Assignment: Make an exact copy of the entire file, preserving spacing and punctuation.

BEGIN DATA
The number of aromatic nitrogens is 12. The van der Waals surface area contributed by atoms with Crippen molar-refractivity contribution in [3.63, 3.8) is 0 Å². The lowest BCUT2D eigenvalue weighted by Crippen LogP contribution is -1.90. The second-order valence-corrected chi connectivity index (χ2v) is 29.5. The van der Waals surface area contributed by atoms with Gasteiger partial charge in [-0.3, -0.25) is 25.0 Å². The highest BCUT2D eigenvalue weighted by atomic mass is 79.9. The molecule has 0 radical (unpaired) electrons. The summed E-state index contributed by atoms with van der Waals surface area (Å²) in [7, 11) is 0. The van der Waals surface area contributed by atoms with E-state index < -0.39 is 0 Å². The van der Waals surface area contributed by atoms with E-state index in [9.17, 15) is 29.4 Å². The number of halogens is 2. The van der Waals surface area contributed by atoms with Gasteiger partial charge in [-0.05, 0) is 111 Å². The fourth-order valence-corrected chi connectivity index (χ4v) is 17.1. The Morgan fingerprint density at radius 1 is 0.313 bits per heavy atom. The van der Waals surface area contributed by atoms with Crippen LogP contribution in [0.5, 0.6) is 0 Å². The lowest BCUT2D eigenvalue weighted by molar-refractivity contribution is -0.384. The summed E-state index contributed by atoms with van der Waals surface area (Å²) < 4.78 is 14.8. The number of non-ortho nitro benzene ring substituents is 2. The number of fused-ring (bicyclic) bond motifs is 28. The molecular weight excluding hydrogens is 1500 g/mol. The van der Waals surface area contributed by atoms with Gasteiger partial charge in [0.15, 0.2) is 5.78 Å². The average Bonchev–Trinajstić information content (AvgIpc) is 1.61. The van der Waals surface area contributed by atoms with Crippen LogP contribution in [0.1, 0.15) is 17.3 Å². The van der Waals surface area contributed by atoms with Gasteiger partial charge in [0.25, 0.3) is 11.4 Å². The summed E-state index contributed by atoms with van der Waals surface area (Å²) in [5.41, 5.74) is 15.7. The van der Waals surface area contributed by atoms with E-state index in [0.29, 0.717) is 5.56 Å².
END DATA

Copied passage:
The number of aromatic nitrogens is 12. The van der Waals surface area contributed by atoms with Crippen molar-refractivity contribution in [3.63, 3.8) is 0 Å². The lowest BCUT2D eigenvalue weighted by Crippen LogP contribution is -1.90. The second-order valence-corrected chi connectivity index (χ2v) is 29.5. The van der Waals surface area contributed by atoms with Gasteiger partial charge in [-0.3, -0.25) is 25.0 Å². The highest BCUT2D eigenvalue weighted by atomic mass is 79.9. The molecule has 0 radical (unpaired) electrons. The summed E-state index contributed by atoms with van der Waals surface area (Å²) in [7, 11) is 0. The van der Waals surface area contributed by atoms with E-state index < -0.39 is 0 Å². The van der Waals surface area contributed by atoms with E-state index in [9.17, 15) is 29.4 Å². The number of halogens is 2. The van der Waals surface area contributed by atoms with Gasteiger partial charge in [-0.05, 0) is 111 Å². The fourth-order valence-corrected chi connectivity index (χ4v) is 17.1. The Morgan fingerprint density at radius 1 is 0.313 bits per heavy atom. The van der Waals surface area contributed by atoms with Crippen LogP contribution in [0.5, 0.6) is 0 Å². The lowest BCUT2D eigenvalue weighted by molar-refractivity contribution is -0.384. The summed E-state index contributed by atoms with van der Waals surface area (Å²) < 4.78 is 14.8. The number of non-ortho nitro benzene ring substituents is 2. The number of fused-ring (bicyclic) bond motifs is 28. The molecular weight excluding hydrogens is 1500 g/mol. The van der Waals surface area contributed by atoms with Gasteiger partial charge in [0.15, 0.2) is 5.78 Å². The average Bonchev–Trinajstić information content (AvgIpc) is 1.61. The van der Waals surface area contributed by atoms with Crippen LogP contribution in [0.1, 0.15) is 17.3 Å². The van der Waals surface area contributed by atoms with Gasteiger partial charge in [0.25, 0.3) is 11.4 Å². The summed E-state index contributed by atoms with van der Waals surface area (Å²) in [5.41, 5.74) is 15.7. The van der Waals surface area contributed by atoms with E-state index in [0.29, 0.717) is 5.56 Å².